Getting a seat on InterCity Express trains

19 posts in this topic

I've been catching the IC for two months now, but I got to say, picking a seat is a pain the bum, You can't always seem to tell if the seat is reserved or not. I know above each seat there's a little digital screen that says some crap but I can't seem to pick any rhyme or reason behind it and have had the occasional embarassment of having to give my seat up to someone who has been booked. I assumed that the little digital screens would show up the citys that the seat is booked for but that doesn't seem to be it.

And what's the go with the food carriage? I'd much rather hang out in there do you have to buy food to hang there? It looks so cool.

Normally back home I would just go and try stuff like this out but I'm paranoid about getting hit up by angry germans for being out of Ordnung.

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If you want to be sure of a seat, you have to reserve it and it costs. Have a look here(sorry in German) Click onto "Preistabelle" for the cost.

 

€4.50 if you by it at the counter (from a human being!!!)

€2.50 if you reserve it online (at the same time you buy your ticket)

 

Then various other rates.

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Pity that the seats can't be marked as reserved with towels – that would be so much easier.

 

:lol:

 

Sometimes the reservation system is messed up and the screens don't work but usually they do and they will show the stretches of the route that a seat is reserved for. Do keep in mind that it will not show any reservations done last minute at the counter. Other than that RainyDays' advice is great.

 

I personally find that it is usually not necessary to make a reservation unless you travel at a time when commuters usually travel or the two days before Christmas. At least that has been my experience, mostly on the ICs/ECs between Heidelberg and Munich.

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So just a question guys, related to this thread.

Does the Deutsche Bahn stop selling train tickets for a particular journey if they know that the maximum number of people that can be accommodated on seats through that journey has been reached?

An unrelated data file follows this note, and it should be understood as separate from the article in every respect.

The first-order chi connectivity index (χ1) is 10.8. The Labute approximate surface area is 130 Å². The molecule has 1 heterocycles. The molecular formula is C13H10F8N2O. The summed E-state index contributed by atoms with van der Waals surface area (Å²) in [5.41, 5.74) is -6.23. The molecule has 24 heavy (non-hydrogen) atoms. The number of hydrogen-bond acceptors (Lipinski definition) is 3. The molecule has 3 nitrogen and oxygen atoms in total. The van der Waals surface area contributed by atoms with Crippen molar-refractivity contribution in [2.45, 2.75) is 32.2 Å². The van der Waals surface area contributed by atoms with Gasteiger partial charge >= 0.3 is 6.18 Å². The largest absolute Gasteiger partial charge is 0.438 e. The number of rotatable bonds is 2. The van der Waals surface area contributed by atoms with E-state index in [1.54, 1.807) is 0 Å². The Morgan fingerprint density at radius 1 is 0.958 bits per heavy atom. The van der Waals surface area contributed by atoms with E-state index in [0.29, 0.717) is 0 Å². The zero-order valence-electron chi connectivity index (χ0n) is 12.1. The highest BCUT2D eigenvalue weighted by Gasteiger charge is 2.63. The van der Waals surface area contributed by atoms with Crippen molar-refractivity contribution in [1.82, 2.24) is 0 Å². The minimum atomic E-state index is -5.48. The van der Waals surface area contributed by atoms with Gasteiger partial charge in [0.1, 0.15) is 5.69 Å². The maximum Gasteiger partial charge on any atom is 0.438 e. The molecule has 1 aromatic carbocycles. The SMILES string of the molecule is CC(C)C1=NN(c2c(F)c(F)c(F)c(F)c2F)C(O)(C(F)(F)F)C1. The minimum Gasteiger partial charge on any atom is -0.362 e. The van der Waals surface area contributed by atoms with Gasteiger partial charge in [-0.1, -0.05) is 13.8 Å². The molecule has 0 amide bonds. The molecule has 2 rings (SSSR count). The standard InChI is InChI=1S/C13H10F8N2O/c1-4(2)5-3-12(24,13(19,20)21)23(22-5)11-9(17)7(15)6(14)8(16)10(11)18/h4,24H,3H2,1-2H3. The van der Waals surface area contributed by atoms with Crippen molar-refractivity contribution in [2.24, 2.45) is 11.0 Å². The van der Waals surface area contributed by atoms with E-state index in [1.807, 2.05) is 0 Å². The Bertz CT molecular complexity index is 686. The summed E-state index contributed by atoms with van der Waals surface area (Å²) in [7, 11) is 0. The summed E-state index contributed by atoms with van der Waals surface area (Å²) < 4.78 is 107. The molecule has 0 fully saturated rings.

If so, then you can be almost certain that you will find some place to sit.

Otherwise, you might have to stand? Really? Never seen that happening on an ICE yet.

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Otherwise, you might have to stand? Really? Never seen that happening on an ICE yet.

 

Lucky you.

 

I stood in ICE trains many many many times unfortunately as I could / did not get any seat reservations.

 

But I would not complain. It would be much worse if I could not get onto the train without a seat reservation.

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Does the Deutsche Bahn stop selling train tickets for a particular journey if they know that the maximum number of people that can be accommodated on seats through that journey has been reached?

 

No. Unlike on TGVs for example, there is no obligation to reserve a seat. People with a Bahncard 100 or with a full-price flexible ticket can travel on any train they like, and passengers who buy their ticket in advance on a fixed train are not obliged to pay extra for a reservation. However, the length and frequency of trains obviously matches demand and so it is rare that there are not enough seats for all passengers.

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I agree it can be very confusing even if the paper card / digital display shows a seat as reserved. For a good 60% of my journeys, the person with the reservation never shows up at all - especially those with reservations koeln-duesselorf or vice versa. Between those stops, people pour on, and pour off again.

 

I guess that is because most of these types of reservations are probably commuter/business visitor, block-booked by large corporations months in advance. Those types of short distance reservations I've wised up to, so generally take with a pinch of salt and just sit down there. Of course, I immediately jump up and offer the seat if the person eventually turns up. After all, they've paid for the reservation, its only fair.

 

Tip: Don't be too quick to walk past a seat or dismiss it just because it is reserved. They are often displayed as reserved from Point A to Point B. If you know your train routes well, and depending on where you are travelling to, you may still sit there to journey between the station stops which occur before or after the reservation. There's usually a paper timetable near the seat pocket which shows the full train stop sequence. An abbreviated train stop sequence is also listed on the digital displays near the train doors.

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I think that maybe the screen switches off once the seat is presumably claimed. Eg. if someone has a seat between Heidelberg and Frankfurt, not long after train leaves Heidelberg the screen will switch off.

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I doubt that. They do not know it's the person with the reservation! I always assume the system is either not working or nobody bothered to set it up - it's usually just not working in my experience.